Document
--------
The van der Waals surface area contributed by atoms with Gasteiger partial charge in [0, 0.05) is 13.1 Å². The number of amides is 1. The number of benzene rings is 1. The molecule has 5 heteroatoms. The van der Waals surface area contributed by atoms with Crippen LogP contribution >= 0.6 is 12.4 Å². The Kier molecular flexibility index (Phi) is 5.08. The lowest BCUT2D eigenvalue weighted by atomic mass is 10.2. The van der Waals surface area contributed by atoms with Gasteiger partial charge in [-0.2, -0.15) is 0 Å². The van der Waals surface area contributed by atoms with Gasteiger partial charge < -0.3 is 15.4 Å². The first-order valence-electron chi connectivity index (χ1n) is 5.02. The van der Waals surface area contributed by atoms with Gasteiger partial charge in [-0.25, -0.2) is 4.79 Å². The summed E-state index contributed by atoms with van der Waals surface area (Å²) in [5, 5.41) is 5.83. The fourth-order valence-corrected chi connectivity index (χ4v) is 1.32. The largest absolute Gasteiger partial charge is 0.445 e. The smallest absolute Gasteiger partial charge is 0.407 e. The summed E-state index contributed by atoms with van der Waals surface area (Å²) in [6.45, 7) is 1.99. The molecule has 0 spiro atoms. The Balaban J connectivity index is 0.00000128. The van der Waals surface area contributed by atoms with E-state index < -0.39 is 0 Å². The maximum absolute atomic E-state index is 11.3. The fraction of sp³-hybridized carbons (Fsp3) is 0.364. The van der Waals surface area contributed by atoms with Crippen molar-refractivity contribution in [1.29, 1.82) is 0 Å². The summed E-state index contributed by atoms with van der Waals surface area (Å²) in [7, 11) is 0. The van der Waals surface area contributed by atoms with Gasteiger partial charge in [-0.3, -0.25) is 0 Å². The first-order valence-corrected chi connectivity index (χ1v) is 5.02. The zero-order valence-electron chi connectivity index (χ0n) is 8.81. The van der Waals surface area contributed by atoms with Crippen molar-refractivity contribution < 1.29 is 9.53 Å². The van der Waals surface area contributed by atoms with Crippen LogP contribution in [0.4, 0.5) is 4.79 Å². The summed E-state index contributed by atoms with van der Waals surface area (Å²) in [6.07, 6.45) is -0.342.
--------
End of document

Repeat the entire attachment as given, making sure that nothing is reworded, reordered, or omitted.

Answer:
The van der Waals surface area contributed by atoms with Gasteiger partial charge in [0, 0.05) is 13.1 Å². The number of amides is 1. The number of benzene rings is 1. The molecule has 5 heteroatoms. The van der Waals surface area contributed by atoms with Crippen LogP contribution >= 0.6 is 12.4 Å². The Kier molecular flexibility index (Phi) is 5.08. The lowest BCUT2D eigenvalue weighted by atomic mass is 10.2. The van der Waals surface area contributed by atoms with Gasteiger partial charge in [-0.2, -0.15) is 0 Å². The van der Waals surface area contributed by atoms with Gasteiger partial charge < -0.3 is 15.4 Å². The first-order valence-electron chi connectivity index (χ1n) is 5.02. The van der Waals surface area contributed by atoms with Gasteiger partial charge in [-0.25, -0.2) is 4.79 Å². The summed E-state index contributed by atoms with van der Waals surface area (Å²) in [5, 5.41) is 5.83. The fourth-order valence-corrected chi connectivity index (χ4v) is 1.32. The largest absolute Gasteiger partial charge is 0.445 e. The smallest absolute Gasteiger partial charge is 0.407 e. The summed E-state index contributed by atoms with van der Waals surface area (Å²) in [6.45, 7) is 1.99. The molecule has 0 spiro atoms. The Balaban J connectivity index is 0.00000128. The van der Waals surface area contributed by atoms with E-state index < -0.39 is 0 Å². The maximum absolute atomic E-state index is 11.3. The fraction of sp³-hybridized carbons (Fsp3) is 0.364. The van der Waals surface area contributed by atoms with Crippen molar-refractivity contribution in [1.29, 1.82) is 0 Å². The summed E-state index contributed by atoms with van der Waals surface area (Å²) in [7, 11) is 0. The van der Waals surface area contributed by atoms with Gasteiger partial charge in [-0.3, -0.25) is 0 Å². The first-order valence-corrected chi connectivity index (χ1v) is 5.02. The zero-order valence-electron chi connectivity index (χ0n) is 8.81. The van der Waals surface area contributed by atoms with Crippen molar-refractivity contribution < 1.29 is 9.53 Å². The van der Waals surface area contributed by atoms with Crippen LogP contribution in [0.4, 0.5) is 4.79 Å². The summed E-state index contributed by atoms with van der Waals surface area (Å²) in [6.07, 6.45) is -0.342.